I’ve published three books so far, two as only ebooks, and the third as both an ebook and paperback. The first is The Breath of Life and Other Stories. It’s a collection of twenty short stories that have been published in various print and online magazines. The second is The Friday Flash Stories of Eric J. Krause: Volume One. This is a free book available only at, and it contains fifty flash fiction stories that were originally published on my blog. For anyone not familiar with Friday Flash (or #fridayflash as it’s known on Twitter), it’s an event every Friday where writers publish a flash fiction story (1000 words or less) on their blog and publicize it on Facebook and/or Twitter. It’s a nice community, and I’m thrilled that I’m a part of it, though I don’t post stories as often anymore. My third book is a science fiction/baseball novel called Way Over the Line. It’s written for the upper middle grade audience (10 to 13 years of age). It stars a young boy, Jessie, who loves baseball but is afraid of the ball. He and his best friend, who is a natural at the game, are abducted by a group of aliens who need them to play for their team in the huge Intergalactic Over the Line tournament. Not only must Jessie learn to not fear the ball, but he must also dodge space pirates, who seem to think he’s the key to a prophecy.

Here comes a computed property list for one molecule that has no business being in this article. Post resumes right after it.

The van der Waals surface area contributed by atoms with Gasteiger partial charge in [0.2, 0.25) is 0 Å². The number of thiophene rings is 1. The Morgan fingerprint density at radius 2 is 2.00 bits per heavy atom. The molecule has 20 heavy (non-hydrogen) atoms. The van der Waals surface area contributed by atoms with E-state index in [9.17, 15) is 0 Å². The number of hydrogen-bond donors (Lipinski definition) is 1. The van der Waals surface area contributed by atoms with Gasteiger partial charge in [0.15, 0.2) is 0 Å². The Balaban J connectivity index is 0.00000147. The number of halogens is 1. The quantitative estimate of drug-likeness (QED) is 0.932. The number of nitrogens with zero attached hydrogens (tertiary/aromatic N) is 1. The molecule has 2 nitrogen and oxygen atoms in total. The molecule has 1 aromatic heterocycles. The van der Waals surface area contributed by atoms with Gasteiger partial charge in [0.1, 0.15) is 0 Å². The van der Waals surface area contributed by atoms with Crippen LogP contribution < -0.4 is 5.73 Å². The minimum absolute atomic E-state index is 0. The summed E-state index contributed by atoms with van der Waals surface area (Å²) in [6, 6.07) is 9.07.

Book cover3. The Breath of Life and Other Stories sounds fascinating. Can you tell me a bit about how this book came about?

I published The Breath of Life and Other Stories simply because I wanted to see what the process of creating an ebook would be like. I had the stories sitting around, so I decided why not give it a shot? I played around with the order of the stories, and when I was satisfied, I began the process of creating an ebook.

4. How long did this collection of stories take from start to finish and do you feel you would change anything if given the chance?

It took me probably a month to create the book, though I took my time to make sure I didn’t make any mistakes. The stories were already written, so other than some final edits, all I had to worry about was getting the formatting right. I could have probably had it done in less time, but this was a new experience for me, so I didn’t rush.

5. What made you self publish your novels and what has the experience been like to date?